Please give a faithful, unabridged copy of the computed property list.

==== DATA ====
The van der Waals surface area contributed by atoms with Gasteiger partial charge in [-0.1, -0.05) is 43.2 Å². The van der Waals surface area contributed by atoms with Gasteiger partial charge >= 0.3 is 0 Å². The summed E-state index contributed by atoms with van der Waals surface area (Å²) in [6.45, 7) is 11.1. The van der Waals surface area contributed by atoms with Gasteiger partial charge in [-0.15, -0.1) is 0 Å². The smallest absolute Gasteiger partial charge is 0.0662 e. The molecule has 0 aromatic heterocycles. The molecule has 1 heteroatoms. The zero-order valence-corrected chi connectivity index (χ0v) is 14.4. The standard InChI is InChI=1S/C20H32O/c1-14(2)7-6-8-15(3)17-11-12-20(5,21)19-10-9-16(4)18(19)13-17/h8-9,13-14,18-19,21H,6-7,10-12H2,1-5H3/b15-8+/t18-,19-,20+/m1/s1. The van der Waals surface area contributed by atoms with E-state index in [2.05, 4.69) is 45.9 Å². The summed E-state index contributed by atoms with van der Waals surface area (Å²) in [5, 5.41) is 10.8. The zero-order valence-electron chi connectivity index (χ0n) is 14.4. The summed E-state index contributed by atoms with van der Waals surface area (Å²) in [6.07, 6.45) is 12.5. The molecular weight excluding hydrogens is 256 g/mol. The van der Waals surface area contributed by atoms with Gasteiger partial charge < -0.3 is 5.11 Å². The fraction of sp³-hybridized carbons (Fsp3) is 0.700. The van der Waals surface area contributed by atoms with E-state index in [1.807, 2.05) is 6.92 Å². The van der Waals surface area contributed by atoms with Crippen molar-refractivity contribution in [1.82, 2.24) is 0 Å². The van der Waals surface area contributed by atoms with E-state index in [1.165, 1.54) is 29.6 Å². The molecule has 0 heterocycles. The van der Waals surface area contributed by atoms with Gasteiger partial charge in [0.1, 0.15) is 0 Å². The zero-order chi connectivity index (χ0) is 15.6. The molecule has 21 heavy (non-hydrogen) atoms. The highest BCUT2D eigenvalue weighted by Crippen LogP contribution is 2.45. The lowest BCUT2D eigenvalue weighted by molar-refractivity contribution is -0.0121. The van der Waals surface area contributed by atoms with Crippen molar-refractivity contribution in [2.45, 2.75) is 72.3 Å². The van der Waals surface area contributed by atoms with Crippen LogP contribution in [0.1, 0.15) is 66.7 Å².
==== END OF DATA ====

The van der Waals surface area contributed by atoms with Gasteiger partial charge in [-0.1, -0.05) is 43.2 Å². The van der Waals surface area contributed by atoms with Gasteiger partial charge >= 0.3 is 0 Å². The summed E-state index contributed by atoms with van der Waals surface area (Å²) in [6.45, 7) is 11.1. The van der Waals surface area contributed by atoms with Gasteiger partial charge in [-0.15, -0.1) is 0 Å². The smallest absolute Gasteiger partial charge is 0.0662 e. The molecule has 0 aromatic heterocycles. The molecule has 1 heteroatoms. The zero-order valence-corrected chi connectivity index (χ0v) is 14.4. The standard InChI is InChI=1S/C20H32O/c1-14(2)7-6-8-15(3)17-11-12-20(5,21)19-10-9-16(4)18(19)13-17/h8-9,13-14,18-19,21H,6-7,10-12H2,1-5H3/b15-8+/t18-,19-,20+/m1/s1. The van der Waals surface area contributed by atoms with E-state index in [2.05, 4.69) is 45.9 Å². The summed E-state index contributed by atoms with van der Waals surface area (Å²) in [5, 5.41) is 10.8. The zero-order valence-electron chi connectivity index (χ0n) is 14.4. The summed E-state index contributed by atoms with van der Waals surface area (Å²) in [6.07, 6.45) is 12.5. The molecular weight excluding hydrogens is 256 g/mol. The van der Waals surface area contributed by atoms with Gasteiger partial charge < -0.3 is 5.11 Å². The fraction of sp³-hybridized carbons (Fsp3) is 0.700. The van der Waals surface area contributed by atoms with E-state index in [1.807, 2.05) is 6.92 Å². The van der Waals surface area contributed by atoms with Crippen molar-refractivity contribution in [1.82, 2.24) is 0 Å². The van der Waals surface area contributed by atoms with E-state index in [1.165, 1.54) is 29.6 Å². The molecule has 0 heterocycles. The van der Waals surface area contributed by atoms with Gasteiger partial charge in [0.1, 0.15) is 0 Å². The zero-order chi connectivity index (χ0) is 15.6. The molecule has 21 heavy (non-hydrogen) atoms. The highest BCUT2D eigenvalue weighted by Crippen LogP contribution is 2.45. The lowest BCUT2D eigenvalue weighted by molar-refractivity contribution is -0.0121. The van der Waals surface area contributed by atoms with Crippen molar-refractivity contribution in [2.45, 2.75) is 72.3 Å². The van der Waals surface area contributed by atoms with Crippen LogP contribution in [0.1, 0.15) is 66.7 Å².